According to still another aspect of the present invention, there is provided an electric power steering apparatus, which comprises: a motor for providing steering assist torque to a steering system; a steering torque sensor for detecting steering torque in the steering system; and a control section for controlling operation of the motor on the basis of at least a steering torque signal output from the steering torque sensor, and in which the steering torque sensor is a magnetostrictive torque sensor including a magnetostrictive coat provided on a rotational shaft, the magnetostrictive coat having a magnetic anisotropy imparted thereto by subjecting the magnetostrictive coat to a high-frequency heating process with predetermined twisting torque kept applied to the rotational shaft and then removing the twisting torque from the rotational shaft. With the magnetostrictive torque sensor including the magnetostrictive coat having a magnetic anisotropy, the electric power steering apparatus can provide an improved steering feel with good turning-back of the steering wheel.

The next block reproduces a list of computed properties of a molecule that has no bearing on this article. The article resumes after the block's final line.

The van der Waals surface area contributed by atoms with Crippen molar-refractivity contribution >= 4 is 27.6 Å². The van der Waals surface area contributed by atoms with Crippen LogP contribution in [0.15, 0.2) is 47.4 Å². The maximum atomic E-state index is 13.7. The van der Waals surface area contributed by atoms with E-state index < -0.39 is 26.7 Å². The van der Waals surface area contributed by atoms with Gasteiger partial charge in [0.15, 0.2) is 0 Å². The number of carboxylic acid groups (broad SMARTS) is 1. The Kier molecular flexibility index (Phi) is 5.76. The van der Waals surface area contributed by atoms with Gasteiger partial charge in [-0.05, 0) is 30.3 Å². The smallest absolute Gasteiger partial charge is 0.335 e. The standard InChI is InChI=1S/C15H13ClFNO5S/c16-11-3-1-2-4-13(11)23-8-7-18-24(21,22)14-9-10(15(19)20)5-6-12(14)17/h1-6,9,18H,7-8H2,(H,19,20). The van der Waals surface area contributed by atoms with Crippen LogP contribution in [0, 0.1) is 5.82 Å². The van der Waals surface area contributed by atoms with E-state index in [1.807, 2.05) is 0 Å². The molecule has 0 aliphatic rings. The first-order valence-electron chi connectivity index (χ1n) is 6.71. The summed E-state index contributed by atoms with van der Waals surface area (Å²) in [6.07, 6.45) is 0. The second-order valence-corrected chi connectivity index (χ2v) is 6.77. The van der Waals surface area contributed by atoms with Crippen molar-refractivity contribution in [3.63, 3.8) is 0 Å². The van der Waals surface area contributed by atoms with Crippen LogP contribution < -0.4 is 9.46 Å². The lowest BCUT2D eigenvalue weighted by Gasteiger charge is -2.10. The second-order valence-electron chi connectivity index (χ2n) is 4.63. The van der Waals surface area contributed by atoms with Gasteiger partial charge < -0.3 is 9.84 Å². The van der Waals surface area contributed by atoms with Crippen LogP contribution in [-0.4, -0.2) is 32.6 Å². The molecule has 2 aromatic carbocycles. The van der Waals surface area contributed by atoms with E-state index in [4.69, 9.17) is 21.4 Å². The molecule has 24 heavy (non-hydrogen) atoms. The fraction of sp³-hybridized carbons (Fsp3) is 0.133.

According to yet another aspect of the present invention, there is provided an electric power steering apparatus, which comprises: a motor for providing steering assist torque to a steering system; a steering torque sensor for detecting steering torque in the steering system; and a control section for controlling operation of the motor on the basis of at least a steering torque signal output from the steering torque sensor, and in which the steering torque sensor is a magnetostrictive torque sensor including a magnetostrictive coat provided on a rotational shaft, the magnetostrictive coat having a magnetic anisotropy imparted thereto by subjecting the magnetostrictive coat to a heating process with predetermined twisting torque kept applied to the rotational shaft and then removing the twisting torque from the rotational shaft, the rotational shaft being then subjected to a reheating process at a temperature higher than a normal use temperature at which the magnetostrictive torque sensor is actually used for torque detection. With the magnetostrictive torque sensor capable of producing detected torque outputs with constant characteristics even when exposed for a long time to a high-temperature atmosphere in the engine room, the electric power steering apparatus can constantly provide an improved steering feel with constant sensitivity of the steering torque sensor.